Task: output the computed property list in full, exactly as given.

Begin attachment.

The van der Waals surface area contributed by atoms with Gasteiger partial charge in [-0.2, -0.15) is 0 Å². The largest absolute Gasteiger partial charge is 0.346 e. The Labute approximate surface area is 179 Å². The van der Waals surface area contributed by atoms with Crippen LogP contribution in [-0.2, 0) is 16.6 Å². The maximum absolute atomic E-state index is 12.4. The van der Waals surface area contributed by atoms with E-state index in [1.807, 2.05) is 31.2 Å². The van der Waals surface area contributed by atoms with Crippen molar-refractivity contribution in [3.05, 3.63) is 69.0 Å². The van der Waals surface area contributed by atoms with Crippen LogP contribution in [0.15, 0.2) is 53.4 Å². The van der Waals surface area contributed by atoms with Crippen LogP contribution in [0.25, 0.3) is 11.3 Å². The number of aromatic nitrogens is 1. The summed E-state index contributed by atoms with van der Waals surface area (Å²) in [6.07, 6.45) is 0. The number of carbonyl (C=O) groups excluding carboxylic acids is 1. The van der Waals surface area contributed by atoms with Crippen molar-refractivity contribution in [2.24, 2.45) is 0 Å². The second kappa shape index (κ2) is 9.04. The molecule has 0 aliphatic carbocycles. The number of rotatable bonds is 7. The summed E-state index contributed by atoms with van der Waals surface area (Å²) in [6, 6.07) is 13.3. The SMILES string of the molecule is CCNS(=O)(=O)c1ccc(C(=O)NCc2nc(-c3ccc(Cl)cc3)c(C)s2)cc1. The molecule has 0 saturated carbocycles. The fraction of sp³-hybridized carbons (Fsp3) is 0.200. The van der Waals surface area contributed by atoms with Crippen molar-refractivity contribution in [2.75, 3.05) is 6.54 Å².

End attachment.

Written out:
The van der Waals surface area contributed by atoms with Gasteiger partial charge in [-0.2, -0.15) is 0 Å². The largest absolute Gasteiger partial charge is 0.346 e. The Labute approximate surface area is 179 Å². The van der Waals surface area contributed by atoms with Crippen LogP contribution in [-0.2, 0) is 16.6 Å². The maximum absolute atomic E-state index is 12.4. The van der Waals surface area contributed by atoms with E-state index in [1.807, 2.05) is 31.2 Å². The van der Waals surface area contributed by atoms with Crippen molar-refractivity contribution in [3.05, 3.63) is 69.0 Å². The van der Waals surface area contributed by atoms with Crippen LogP contribution in [0.15, 0.2) is 53.4 Å². The van der Waals surface area contributed by atoms with Crippen LogP contribution in [0.25, 0.3) is 11.3 Å². The number of aromatic nitrogens is 1. The summed E-state index contributed by atoms with van der Waals surface area (Å²) in [6.07, 6.45) is 0. The number of carbonyl (C=O) groups excluding carboxylic acids is 1. The van der Waals surface area contributed by atoms with Crippen molar-refractivity contribution in [2.24, 2.45) is 0 Å². The second kappa shape index (κ2) is 9.04. The molecule has 0 aliphatic carbocycles. The number of rotatable bonds is 7. The summed E-state index contributed by atoms with van der Waals surface area (Å²) in [6, 6.07) is 13.3. The SMILES string of the molecule is CCNS(=O)(=O)c1ccc(C(=O)NCc2nc(-c3ccc(Cl)cc3)c(C)s2)cc1. The molecule has 0 saturated carbocycles. The fraction of sp³-hybridized carbons (Fsp3) is 0.200. The van der Waals surface area contributed by atoms with Crippen molar-refractivity contribution in [2.75, 3.05) is 6.54 Å².